16mm Projects

Alan Poxon : Tubs, Trams & Hutches

Nowadays, the word tram is used to describe a light railway passenger vehicle that runs along tracks in, or alongside, roads. However this is a relatively recent use as indicated by the mining term trammer who is someone who moves the mined material from the working face to the surface. Traditionally a trammer pushed mine wagons that were variously called tubs, trams or hutches depending on which part of the country, and what type of mine, you were in.

I was once assured by an elderly resident in a Derbyshire lead mining village that the term tram was derived from the surname of Benjamin Outram who was a Derbyshire engineer responsible for building early horse-drawn railways. Depending on where you live, these plateway, waggonway, gangway or tramway lines connected mines and quarries to nearby canals. However, Outram lived from 1764 to 1805 and there is evidence that the term was in use well before then.It is believed by some that mine wagons running on rails, rather than sleds being dragged along the ground, were first introduced by the German miners brought to Cumbria in 1563 by Queen Elizabeth I. The innovative copper mining technologies introduced by these miners had been catalogued in the book De re metallica published in 1556. This shows mine wagons running on parallel wooden planks laid on the ground. The word tram is given, by some sources, as being of Germanic origin from about this time.Mine wagons remained essentially the same dimensions for hundreds of years, limited by the capacity of the trammer to push the loaded wagon along the rails. From the 17th century, they were of all wooden construction with wooden wheels on wooden L-shaped track. Mine wagons evolved by adopting first metal wheels and later metal edge rails. Similarly, the body of the mine wagon gained metal fittings before some eventually becoming all metal in construction. Straight, or sloping, sides of the wagon gave way to more curved forms with the introduction of metal bodies.In the Pennines, fireclay is often found in association with coal and the same type of wagons was evidently used for mining both.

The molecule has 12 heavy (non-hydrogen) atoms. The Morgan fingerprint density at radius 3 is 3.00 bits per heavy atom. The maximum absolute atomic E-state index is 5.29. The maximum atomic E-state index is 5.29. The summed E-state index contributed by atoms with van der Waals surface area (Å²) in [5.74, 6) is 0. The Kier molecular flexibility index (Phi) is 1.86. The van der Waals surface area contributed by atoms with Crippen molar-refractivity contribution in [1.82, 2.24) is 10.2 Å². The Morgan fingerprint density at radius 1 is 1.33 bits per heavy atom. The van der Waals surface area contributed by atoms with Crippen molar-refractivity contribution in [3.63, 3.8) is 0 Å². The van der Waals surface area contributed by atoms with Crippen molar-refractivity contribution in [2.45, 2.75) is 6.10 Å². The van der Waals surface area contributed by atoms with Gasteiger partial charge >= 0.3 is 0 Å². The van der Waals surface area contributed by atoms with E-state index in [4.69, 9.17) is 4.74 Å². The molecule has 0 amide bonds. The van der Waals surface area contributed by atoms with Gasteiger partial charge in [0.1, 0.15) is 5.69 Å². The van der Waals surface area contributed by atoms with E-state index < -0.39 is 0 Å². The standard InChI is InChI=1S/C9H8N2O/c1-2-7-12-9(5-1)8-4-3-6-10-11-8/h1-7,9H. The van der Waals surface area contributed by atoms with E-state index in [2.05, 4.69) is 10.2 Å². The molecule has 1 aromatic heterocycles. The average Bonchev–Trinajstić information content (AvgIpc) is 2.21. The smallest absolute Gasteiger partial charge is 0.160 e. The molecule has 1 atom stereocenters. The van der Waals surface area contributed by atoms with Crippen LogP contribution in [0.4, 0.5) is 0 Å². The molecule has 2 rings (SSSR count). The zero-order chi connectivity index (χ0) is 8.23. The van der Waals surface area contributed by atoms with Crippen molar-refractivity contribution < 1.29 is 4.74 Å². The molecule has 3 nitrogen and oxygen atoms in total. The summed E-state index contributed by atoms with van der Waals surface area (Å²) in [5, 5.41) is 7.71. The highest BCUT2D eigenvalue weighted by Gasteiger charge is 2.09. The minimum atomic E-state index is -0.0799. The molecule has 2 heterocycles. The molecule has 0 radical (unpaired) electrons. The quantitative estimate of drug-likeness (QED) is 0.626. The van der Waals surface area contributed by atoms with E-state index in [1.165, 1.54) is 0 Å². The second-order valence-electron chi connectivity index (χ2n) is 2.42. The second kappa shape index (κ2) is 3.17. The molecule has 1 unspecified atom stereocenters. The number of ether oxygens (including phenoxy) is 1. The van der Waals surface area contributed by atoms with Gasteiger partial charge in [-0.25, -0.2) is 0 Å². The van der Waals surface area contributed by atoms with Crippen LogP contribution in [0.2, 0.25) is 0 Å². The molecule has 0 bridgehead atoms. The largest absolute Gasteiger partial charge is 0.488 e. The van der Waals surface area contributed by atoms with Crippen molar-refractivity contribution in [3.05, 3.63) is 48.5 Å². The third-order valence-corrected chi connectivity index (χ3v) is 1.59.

Having visited an abandoned fireclay mine and seen the jumble of rusty metal that used to be a mine wagon, I decided that it would be nice to have a couple of heavily weathered tubs to pull behind my only 45 mm gauge battery diesel. I wanted the model to represent a metal, curved-sided wagon and the Swift 16 small tub fitted the bill. Not much construction involved with these resin kits, just drill holes for the tubes that takes the axles and another hole for the hook at either end.

On a tour of another mine in Northern England, our guide informed us that hereabouts fireclay is more commonly known as ganister and the rectangular mine wagons used are called trams. Perversely, in these mines trammers were called drawers. This particular mine was a series of workings along the moorland edge that were linked, at one time, by a tramway to a firebrick factory. Originally worked by horses, and later a tractor, nothing remains as the track had been sold for scrap and the wooden trams burnt to recover the metal parts. However, in one of the spoil heaps was a broken wooden box that had once been the body of a tram. Tarry black paint was peeling from the wood and a single metal fitting remained. These metal rings were apparently used to lift and empty the trams in the firebrick factory.

This was the second model that I wanted to build. I used Lineside Hut Dinorwic flat wagons as the basis for the models which, I estimated, were of the correct size and, more importantly, they came with metal lifting rings. The body was scratch built from wood with lines etched to represent the planks.

Painting of all the models started with the usual primer followed by the body colour of red oxide for the tubs and matt black for the trams. Weathering began with RailMatch Light Rust for the wheels & axle boxes followed by liberal amounts of Town & Country Scenics Rust-it paste. This water-based paste comes in two shades of brown that well represents the characteristic iron staining found in many fireclay, or ganister, deposits in the Pennines.

All I need now is a rake of Scottish coal hutches.








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